On the Basis of Sex

On the Basis of Sex
 

“Women are weak, unintellectual, baby-birthing, house-cleaning, man-serving slaves that belong in the kitchen.”

---90% of men from the 1950

The 1950’s was a tumultuous time. While white women at this point had gained the right to vote, there was a still an overwhelming amount of sex-based discrimination that made it nearly impossible for a woman to pursue a non-domestic career. Enter Ruth Bader Ginsburg. Ginsburg was a pioneer of woman’s rights. She pursued a higher education from a young age, in part thanks to encouragement from her forward thinking mother. She graduated from Cornell University and at age twenty one, she entered Harvard Law School in hopes of becoming a lawyer. Despite being asked by the Harvard Dean about how she felt about taking away positions from a qualified man, Ginsburg  continued her education, moved to Columbia Law School and graduated top of her class. When she begins searching for employment is where the film, On the Basis of Sex, begins.

The film kicks off with Ginsburg being consistently rejected when she attempts to find work with a law firm. Despite her academic achievements, the firms cannot seem to look past a glaring digression from their normal hires; Ginsburg is female. Her moment of opportunity arises when her supportive husband brings her a case in which a man is disallowed the opportunity to be the primary caretaker of his children, as that is seen as solely a woman’s job. Ginsburg takes the case in spite of the multiple people discouraging her. She is backed by her supportive husband and children and marches into the battle of the sexes, guns ablaze.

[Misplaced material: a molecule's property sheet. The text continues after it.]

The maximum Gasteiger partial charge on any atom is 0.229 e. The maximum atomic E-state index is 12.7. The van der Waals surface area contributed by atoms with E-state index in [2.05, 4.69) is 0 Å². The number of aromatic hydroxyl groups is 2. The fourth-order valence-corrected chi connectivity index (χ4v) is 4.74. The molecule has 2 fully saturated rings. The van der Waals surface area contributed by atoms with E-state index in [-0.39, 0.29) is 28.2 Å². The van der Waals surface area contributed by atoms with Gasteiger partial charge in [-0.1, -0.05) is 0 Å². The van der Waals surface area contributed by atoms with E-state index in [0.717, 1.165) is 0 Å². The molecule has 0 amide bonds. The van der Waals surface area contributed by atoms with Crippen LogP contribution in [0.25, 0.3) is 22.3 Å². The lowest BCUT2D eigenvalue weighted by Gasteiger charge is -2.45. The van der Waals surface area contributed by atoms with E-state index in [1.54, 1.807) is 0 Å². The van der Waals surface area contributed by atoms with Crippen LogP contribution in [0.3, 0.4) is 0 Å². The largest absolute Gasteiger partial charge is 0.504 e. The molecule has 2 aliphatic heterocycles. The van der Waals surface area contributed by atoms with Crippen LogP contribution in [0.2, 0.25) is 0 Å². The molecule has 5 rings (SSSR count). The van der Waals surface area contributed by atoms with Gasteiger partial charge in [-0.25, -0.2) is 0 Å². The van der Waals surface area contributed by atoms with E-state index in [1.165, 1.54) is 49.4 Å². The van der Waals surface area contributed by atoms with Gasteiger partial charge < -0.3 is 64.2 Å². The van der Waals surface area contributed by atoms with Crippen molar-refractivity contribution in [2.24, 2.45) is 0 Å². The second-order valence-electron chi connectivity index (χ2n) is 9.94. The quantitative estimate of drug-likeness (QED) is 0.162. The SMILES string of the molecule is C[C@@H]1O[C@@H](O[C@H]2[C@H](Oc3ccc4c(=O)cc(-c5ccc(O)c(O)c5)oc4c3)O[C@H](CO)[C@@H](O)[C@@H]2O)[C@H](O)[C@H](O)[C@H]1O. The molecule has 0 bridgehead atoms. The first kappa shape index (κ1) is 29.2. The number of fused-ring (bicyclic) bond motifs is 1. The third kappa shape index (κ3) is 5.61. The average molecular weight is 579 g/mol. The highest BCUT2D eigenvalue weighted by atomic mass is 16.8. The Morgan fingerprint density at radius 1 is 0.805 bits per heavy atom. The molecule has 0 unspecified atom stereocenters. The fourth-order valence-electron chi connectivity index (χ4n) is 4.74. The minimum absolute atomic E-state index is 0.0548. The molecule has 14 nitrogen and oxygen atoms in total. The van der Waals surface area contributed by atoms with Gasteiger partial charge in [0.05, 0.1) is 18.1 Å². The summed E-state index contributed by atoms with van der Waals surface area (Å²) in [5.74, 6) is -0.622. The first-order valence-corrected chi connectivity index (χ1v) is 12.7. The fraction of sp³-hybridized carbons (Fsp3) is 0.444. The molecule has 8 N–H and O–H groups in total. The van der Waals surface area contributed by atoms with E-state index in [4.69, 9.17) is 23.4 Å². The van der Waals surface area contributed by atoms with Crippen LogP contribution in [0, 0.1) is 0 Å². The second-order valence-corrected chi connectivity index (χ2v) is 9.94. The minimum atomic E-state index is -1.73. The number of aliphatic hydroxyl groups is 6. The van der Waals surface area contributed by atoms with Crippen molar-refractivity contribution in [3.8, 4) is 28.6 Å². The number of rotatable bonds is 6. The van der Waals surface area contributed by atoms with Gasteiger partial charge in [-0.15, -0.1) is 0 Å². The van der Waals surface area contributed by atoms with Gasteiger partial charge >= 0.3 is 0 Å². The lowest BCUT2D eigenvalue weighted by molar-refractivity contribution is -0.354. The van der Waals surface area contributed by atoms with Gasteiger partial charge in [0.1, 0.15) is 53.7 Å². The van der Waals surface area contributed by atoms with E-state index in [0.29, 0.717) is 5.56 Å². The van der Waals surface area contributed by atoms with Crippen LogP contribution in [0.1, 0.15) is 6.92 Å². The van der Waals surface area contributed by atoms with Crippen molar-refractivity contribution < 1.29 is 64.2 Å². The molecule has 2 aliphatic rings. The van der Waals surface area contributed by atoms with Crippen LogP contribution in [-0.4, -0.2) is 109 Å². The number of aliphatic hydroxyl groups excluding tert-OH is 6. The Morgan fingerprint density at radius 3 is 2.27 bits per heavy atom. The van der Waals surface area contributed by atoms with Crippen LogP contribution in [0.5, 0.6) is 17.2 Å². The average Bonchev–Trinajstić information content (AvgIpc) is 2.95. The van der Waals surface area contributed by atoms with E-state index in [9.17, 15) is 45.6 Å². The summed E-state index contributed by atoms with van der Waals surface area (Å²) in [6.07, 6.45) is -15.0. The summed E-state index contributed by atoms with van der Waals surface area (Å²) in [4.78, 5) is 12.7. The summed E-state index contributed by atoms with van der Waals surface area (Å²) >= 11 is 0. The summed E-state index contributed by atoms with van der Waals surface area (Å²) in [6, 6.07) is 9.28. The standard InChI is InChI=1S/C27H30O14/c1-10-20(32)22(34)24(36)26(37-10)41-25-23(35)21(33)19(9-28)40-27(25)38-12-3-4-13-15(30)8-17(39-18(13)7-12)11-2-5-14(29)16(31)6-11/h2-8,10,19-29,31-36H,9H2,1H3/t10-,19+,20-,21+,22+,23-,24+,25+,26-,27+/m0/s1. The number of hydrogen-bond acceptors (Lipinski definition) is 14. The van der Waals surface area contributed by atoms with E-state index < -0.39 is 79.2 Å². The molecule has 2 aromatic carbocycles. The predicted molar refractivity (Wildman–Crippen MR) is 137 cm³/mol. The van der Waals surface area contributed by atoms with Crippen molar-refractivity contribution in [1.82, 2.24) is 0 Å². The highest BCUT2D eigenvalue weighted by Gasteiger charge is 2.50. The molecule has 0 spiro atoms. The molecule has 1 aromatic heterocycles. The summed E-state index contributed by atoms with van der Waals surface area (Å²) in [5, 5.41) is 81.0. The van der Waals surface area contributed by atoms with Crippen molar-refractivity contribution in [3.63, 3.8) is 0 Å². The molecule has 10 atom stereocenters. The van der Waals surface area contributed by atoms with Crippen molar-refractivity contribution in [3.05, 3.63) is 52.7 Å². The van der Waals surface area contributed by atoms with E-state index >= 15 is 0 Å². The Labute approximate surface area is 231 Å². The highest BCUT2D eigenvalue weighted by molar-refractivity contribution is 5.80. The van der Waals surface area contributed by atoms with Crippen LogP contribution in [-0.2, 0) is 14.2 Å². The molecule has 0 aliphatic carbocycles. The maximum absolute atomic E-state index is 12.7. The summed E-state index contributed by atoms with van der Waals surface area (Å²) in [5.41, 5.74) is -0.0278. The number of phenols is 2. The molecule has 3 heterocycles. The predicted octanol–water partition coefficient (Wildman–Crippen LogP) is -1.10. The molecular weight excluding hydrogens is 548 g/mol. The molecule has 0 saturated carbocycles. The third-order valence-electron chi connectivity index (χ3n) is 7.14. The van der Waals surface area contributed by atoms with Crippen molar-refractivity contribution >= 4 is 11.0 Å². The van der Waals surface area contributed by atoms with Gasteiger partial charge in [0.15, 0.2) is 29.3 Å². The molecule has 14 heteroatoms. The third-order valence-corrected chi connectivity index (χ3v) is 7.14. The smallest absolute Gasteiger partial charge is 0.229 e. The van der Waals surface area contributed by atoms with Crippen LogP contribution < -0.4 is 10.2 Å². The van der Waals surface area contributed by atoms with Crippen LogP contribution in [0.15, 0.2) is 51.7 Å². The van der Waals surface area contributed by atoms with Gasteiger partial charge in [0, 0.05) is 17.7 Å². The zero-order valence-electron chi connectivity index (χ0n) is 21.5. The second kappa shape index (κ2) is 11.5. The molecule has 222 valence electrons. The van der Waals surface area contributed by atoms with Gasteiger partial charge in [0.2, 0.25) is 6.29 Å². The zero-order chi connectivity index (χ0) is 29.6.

Judge: “The word woman does not appear once in the U.S Constitution.”

Ruth Bader Ginsburg: “Nor does the word, freedom...your honor.”

The film is directed by Mimi Leder, best known as the director of Deep Impact and a storied television career, including directing credits on the West Wing, ER, and Shameless. The film stars Felicity Hoffman in the titular role, along with Armie Hammer, Justin Theroux, Kathy Bates, and Sam Waterston.

This film shows a long past period of history. However, sex-based discrimination has not ended for good. This film reminds us of how far we have come, but it also shows us that we need to continue the good fight in favor of gender equality. Unfortunately, the film shows us issues that we are still struggling against today. Not only is this film a welcome change of pace, but it brings to light a heroic figure that is still fighting for us all. Ruth Bader Ginsburg is most known for her work done while serving on the supreme court, but this film shows where she began. She began as a woman, determined to fight for what she believed in; equality for all, whether black or white, and whether man or woman.

by Mya Anderson